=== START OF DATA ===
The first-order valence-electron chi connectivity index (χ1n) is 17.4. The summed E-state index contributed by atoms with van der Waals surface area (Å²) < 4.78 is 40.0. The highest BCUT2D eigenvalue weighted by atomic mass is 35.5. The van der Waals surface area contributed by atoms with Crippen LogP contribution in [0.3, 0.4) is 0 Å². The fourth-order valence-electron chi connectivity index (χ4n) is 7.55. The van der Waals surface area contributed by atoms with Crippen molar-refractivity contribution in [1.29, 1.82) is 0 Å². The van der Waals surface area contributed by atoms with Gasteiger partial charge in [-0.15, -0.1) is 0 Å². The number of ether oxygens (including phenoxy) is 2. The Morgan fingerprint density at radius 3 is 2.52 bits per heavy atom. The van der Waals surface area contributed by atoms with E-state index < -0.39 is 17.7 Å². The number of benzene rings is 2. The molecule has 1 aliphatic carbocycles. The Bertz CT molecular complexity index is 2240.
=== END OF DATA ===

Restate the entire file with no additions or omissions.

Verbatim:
The first-order valence-electron chi connectivity index (χ1n) is 17.4. The summed E-state index contributed by atoms with van der Waals surface area (Å²) < 4.78 is 40.0. The highest BCUT2D eigenvalue weighted by atomic mass is 35.5. The van der Waals surface area contributed by atoms with Crippen LogP contribution in [0.3, 0.4) is 0 Å². The fourth-order valence-electron chi connectivity index (χ4n) is 7.55. The van der Waals surface area contributed by atoms with Crippen molar-refractivity contribution in [1.29, 1.82) is 0 Å². The van der Waals surface area contributed by atoms with Gasteiger partial charge in [-0.15, -0.1) is 0 Å². The number of ether oxygens (including phenoxy) is 2. The Morgan fingerprint density at radius 3 is 2.52 bits per heavy atom. The van der Waals surface area contributed by atoms with E-state index < -0.39 is 17.7 Å². The number of benzene rings is 2. The molecule has 1 aliphatic carbocycles. The Bertz CT molecular complexity index is 2240.